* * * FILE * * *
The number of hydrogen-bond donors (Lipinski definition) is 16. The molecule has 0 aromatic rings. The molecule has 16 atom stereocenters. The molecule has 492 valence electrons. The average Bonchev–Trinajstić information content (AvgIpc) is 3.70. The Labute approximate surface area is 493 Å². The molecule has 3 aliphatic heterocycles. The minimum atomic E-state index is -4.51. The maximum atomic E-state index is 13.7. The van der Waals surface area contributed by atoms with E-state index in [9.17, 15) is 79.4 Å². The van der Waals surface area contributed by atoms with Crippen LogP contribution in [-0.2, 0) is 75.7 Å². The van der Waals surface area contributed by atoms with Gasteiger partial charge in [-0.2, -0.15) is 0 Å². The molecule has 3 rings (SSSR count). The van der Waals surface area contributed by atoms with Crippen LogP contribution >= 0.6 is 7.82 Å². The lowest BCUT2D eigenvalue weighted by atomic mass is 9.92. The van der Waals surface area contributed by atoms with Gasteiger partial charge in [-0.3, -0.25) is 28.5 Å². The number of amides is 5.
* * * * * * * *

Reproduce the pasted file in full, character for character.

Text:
The number of hydrogen-bond donors (Lipinski definition) is 16. The molecule has 0 aromatic rings. The molecule has 16 atom stereocenters. The molecule has 492 valence electrons. The average Bonchev–Trinajstić information content (AvgIpc) is 3.70. The Labute approximate surface area is 493 Å². The molecule has 3 aliphatic heterocycles. The minimum atomic E-state index is -4.51. The maximum atomic E-state index is 13.7. The van der Waals surface area contributed by atoms with E-state index in [9.17, 15) is 79.4 Å². The van der Waals surface area contributed by atoms with Crippen LogP contribution in [-0.2, 0) is 75.7 Å². The van der Waals surface area contributed by atoms with Gasteiger partial charge in [-0.2, -0.15) is 0 Å². The molecule has 3 rings (SSSR count). The van der Waals surface area contributed by atoms with Crippen LogP contribution >= 0.6 is 7.82 Å². The lowest BCUT2D eigenvalue weighted by atomic mass is 9.92. The van der Waals surface area contributed by atoms with Gasteiger partial charge in [-0.3, -0.25) is 28.5 Å². The number of amides is 5.